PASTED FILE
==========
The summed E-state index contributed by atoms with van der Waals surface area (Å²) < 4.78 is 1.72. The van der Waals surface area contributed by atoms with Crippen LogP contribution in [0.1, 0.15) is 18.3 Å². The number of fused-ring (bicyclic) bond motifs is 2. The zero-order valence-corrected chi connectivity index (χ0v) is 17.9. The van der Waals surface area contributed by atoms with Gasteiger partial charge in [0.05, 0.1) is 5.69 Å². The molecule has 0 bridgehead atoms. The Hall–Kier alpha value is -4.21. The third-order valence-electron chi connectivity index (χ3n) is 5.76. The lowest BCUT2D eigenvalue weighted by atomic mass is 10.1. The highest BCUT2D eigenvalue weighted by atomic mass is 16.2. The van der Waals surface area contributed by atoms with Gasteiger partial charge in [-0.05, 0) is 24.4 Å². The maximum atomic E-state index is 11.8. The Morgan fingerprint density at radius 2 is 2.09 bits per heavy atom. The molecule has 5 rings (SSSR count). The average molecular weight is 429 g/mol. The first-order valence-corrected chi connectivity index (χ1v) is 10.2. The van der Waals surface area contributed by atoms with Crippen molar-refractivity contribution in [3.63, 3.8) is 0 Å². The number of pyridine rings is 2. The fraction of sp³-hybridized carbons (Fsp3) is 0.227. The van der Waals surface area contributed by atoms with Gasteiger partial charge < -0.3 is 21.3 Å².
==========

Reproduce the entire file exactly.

The summed E-state index contributed by atoms with van der Waals surface area (Å²) < 4.78 is 1.72. The van der Waals surface area contributed by atoms with Crippen LogP contribution in [0.1, 0.15) is 18.3 Å². The number of fused-ring (bicyclic) bond motifs is 2. The zero-order valence-corrected chi connectivity index (χ0v) is 17.9. The van der Waals surface area contributed by atoms with Gasteiger partial charge in [0.05, 0.1) is 5.69 Å². The molecule has 0 bridgehead atoms. The Hall–Kier alpha value is -4.21. The third-order valence-electron chi connectivity index (χ3n) is 5.76. The lowest BCUT2D eigenvalue weighted by atomic mass is 10.1. The highest BCUT2D eigenvalue weighted by atomic mass is 16.2. The van der Waals surface area contributed by atoms with Gasteiger partial charge in [-0.05, 0) is 24.4 Å². The maximum atomic E-state index is 11.8. The Morgan fingerprint density at radius 2 is 2.09 bits per heavy atom. The molecule has 5 rings (SSSR count). The average molecular weight is 429 g/mol. The first-order valence-corrected chi connectivity index (χ1v) is 10.2. The van der Waals surface area contributed by atoms with Crippen molar-refractivity contribution in [3.63, 3.8) is 0 Å². The number of pyridine rings is 2. The fraction of sp³-hybridized carbons (Fsp3) is 0.227. The van der Waals surface area contributed by atoms with Gasteiger partial charge < -0.3 is 21.3 Å².